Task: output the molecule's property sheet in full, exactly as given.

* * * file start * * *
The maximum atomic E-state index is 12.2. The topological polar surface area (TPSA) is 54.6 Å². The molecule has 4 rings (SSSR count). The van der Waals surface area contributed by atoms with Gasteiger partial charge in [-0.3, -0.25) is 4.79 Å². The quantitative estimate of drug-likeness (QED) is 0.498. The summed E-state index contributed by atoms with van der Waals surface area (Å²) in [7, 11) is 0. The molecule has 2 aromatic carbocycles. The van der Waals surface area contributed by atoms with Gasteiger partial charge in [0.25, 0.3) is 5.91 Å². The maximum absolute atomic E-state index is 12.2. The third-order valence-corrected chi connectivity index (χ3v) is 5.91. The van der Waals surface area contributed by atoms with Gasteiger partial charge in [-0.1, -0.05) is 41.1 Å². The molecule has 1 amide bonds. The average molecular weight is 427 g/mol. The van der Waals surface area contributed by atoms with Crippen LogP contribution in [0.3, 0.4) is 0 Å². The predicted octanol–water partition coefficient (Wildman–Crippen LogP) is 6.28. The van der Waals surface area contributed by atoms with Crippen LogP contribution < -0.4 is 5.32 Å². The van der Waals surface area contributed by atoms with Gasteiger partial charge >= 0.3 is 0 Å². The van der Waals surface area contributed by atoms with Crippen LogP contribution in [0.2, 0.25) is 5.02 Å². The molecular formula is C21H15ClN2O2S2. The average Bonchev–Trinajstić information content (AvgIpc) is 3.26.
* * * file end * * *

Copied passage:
The maximum atomic E-state index is 12.2. The topological polar surface area (TPSA) is 54.6 Å². The molecule has 4 rings (SSSR count). The van der Waals surface area contributed by atoms with Gasteiger partial charge in [-0.3, -0.25) is 4.79 Å². The quantitative estimate of drug-likeness (QED) is 0.498. The summed E-state index contributed by atoms with van der Waals surface area (Å²) in [7, 11) is 0. The molecule has 2 aromatic carbocycles. The van der Waals surface area contributed by atoms with Gasteiger partial charge in [0.25, 0.3) is 5.91 Å². The maximum absolute atomic E-state index is 12.2. The third-order valence-corrected chi connectivity index (χ3v) is 5.91. The van der Waals surface area contributed by atoms with Gasteiger partial charge in [-0.1, -0.05) is 41.1 Å². The molecule has 1 amide bonds. The average molecular weight is 427 g/mol. The van der Waals surface area contributed by atoms with Crippen LogP contribution in [0.3, 0.4) is 0 Å². The predicted octanol–water partition coefficient (Wildman–Crippen LogP) is 6.28. The van der Waals surface area contributed by atoms with Crippen LogP contribution < -0.4 is 5.32 Å². The van der Waals surface area contributed by atoms with Gasteiger partial charge >= 0.3 is 0 Å². The van der Waals surface area contributed by atoms with Crippen LogP contribution in [0.2, 0.25) is 5.02 Å². The molecular formula is C21H15ClN2O2S2. The average Bonchev–Trinajstić information content (AvgIpc) is 3.26.